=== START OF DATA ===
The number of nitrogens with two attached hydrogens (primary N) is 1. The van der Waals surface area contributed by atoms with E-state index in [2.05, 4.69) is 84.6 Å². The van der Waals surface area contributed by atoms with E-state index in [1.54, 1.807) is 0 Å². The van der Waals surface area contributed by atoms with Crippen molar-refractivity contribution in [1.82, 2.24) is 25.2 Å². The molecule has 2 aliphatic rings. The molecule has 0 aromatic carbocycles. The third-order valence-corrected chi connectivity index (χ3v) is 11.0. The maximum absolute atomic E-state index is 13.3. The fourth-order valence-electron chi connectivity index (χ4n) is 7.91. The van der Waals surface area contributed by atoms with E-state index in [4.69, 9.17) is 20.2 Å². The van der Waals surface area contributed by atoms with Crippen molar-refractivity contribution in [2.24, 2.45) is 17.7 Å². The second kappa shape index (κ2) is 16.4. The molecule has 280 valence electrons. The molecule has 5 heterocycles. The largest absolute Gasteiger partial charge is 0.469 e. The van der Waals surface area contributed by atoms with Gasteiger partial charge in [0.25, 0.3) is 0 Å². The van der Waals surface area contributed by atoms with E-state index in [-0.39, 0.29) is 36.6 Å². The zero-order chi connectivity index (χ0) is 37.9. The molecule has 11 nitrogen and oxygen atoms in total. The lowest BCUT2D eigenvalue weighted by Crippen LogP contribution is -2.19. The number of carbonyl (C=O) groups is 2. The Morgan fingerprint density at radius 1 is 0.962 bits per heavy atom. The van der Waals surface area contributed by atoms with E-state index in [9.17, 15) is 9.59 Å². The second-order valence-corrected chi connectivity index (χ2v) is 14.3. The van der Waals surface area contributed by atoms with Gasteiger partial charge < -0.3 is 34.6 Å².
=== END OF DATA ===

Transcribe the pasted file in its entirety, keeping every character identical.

The number of nitrogens with two attached hydrogens (primary N) is 1. The van der Waals surface area contributed by atoms with E-state index in [2.05, 4.69) is 84.6 Å². The van der Waals surface area contributed by atoms with E-state index in [1.54, 1.807) is 0 Å². The van der Waals surface area contributed by atoms with Crippen molar-refractivity contribution in [1.82, 2.24) is 25.2 Å². The molecule has 2 aliphatic rings. The molecule has 0 aromatic carbocycles. The third-order valence-corrected chi connectivity index (χ3v) is 11.0. The maximum absolute atomic E-state index is 13.3. The fourth-order valence-electron chi connectivity index (χ4n) is 7.91. The van der Waals surface area contributed by atoms with E-state index in [4.69, 9.17) is 20.2 Å². The van der Waals surface area contributed by atoms with Crippen molar-refractivity contribution in [2.24, 2.45) is 17.7 Å². The second kappa shape index (κ2) is 16.4. The molecule has 280 valence electrons. The molecule has 5 heterocycles. The largest absolute Gasteiger partial charge is 0.469 e. The van der Waals surface area contributed by atoms with Gasteiger partial charge in [0.25, 0.3) is 0 Å². The van der Waals surface area contributed by atoms with E-state index in [-0.39, 0.29) is 36.6 Å². The zero-order chi connectivity index (χ0) is 37.9. The molecule has 11 nitrogen and oxygen atoms in total. The lowest BCUT2D eigenvalue weighted by Crippen LogP contribution is -2.19. The number of carbonyl (C=O) groups is 2. The Morgan fingerprint density at radius 1 is 0.962 bits per heavy atom. The van der Waals surface area contributed by atoms with E-state index in [9.17, 15) is 9.59 Å². The second-order valence-corrected chi connectivity index (χ2v) is 14.3. The van der Waals surface area contributed by atoms with Gasteiger partial charge < -0.3 is 34.6 Å².